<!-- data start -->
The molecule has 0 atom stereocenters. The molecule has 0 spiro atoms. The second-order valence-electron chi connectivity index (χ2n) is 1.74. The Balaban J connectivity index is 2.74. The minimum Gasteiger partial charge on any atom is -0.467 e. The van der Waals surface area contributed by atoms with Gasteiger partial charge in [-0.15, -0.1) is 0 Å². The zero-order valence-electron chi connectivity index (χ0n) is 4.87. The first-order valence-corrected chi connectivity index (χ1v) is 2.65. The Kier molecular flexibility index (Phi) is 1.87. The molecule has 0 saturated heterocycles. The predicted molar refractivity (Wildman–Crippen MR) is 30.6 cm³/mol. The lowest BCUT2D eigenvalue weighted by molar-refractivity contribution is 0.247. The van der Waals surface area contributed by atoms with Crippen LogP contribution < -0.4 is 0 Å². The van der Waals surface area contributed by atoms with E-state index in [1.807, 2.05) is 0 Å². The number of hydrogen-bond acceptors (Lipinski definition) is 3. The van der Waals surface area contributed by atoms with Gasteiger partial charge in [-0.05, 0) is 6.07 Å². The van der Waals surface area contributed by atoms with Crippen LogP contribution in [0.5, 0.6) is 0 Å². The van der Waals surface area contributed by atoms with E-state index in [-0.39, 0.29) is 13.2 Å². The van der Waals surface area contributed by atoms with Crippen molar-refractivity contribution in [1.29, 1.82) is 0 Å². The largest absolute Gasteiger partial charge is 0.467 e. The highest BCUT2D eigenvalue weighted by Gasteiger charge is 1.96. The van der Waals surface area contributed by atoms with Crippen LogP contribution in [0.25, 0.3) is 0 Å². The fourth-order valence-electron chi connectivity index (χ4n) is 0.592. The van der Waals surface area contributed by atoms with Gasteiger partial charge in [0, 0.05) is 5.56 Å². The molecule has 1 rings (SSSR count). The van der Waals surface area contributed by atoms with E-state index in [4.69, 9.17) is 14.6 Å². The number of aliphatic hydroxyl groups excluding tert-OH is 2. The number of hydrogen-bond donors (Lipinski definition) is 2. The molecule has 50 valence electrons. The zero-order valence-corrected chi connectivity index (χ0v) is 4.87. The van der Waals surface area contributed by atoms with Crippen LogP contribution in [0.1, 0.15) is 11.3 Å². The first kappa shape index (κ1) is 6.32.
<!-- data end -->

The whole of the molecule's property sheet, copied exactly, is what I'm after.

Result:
The molecule has 0 atom stereocenters. The molecule has 0 spiro atoms. The second-order valence-electron chi connectivity index (χ2n) is 1.74. The Balaban J connectivity index is 2.74. The minimum Gasteiger partial charge on any atom is -0.467 e. The van der Waals surface area contributed by atoms with Gasteiger partial charge in [-0.15, -0.1) is 0 Å². The zero-order valence-electron chi connectivity index (χ0n) is 4.87. The first-order valence-corrected chi connectivity index (χ1v) is 2.65. The Kier molecular flexibility index (Phi) is 1.87. The molecule has 0 saturated heterocycles. The predicted molar refractivity (Wildman–Crippen MR) is 30.6 cm³/mol. The lowest BCUT2D eigenvalue weighted by molar-refractivity contribution is 0.247. The van der Waals surface area contributed by atoms with Crippen LogP contribution < -0.4 is 0 Å². The van der Waals surface area contributed by atoms with E-state index in [1.807, 2.05) is 0 Å². The number of hydrogen-bond acceptors (Lipinski definition) is 3. The van der Waals surface area contributed by atoms with Gasteiger partial charge in [-0.05, 0) is 6.07 Å². The van der Waals surface area contributed by atoms with Crippen LogP contribution in [0.5, 0.6) is 0 Å². The van der Waals surface area contributed by atoms with E-state index in [-0.39, 0.29) is 13.2 Å². The van der Waals surface area contributed by atoms with Crippen molar-refractivity contribution in [1.29, 1.82) is 0 Å². The largest absolute Gasteiger partial charge is 0.467 e. The highest BCUT2D eigenvalue weighted by Gasteiger charge is 1.96. The van der Waals surface area contributed by atoms with Crippen LogP contribution in [0.25, 0.3) is 0 Å². The fourth-order valence-electron chi connectivity index (χ4n) is 0.592. The van der Waals surface area contributed by atoms with Gasteiger partial charge in [0, 0.05) is 5.56 Å². The molecule has 1 rings (SSSR count). The van der Waals surface area contributed by atoms with E-state index in [4.69, 9.17) is 14.6 Å². The number of aliphatic hydroxyl groups excluding tert-OH is 2. The number of hydrogen-bond donors (Lipinski definition) is 2. The molecule has 50 valence electrons. The zero-order valence-corrected chi connectivity index (χ0v) is 4.87. The van der Waals surface area contributed by atoms with Crippen LogP contribution in [0.1, 0.15) is 11.3 Å². The first kappa shape index (κ1) is 6.32.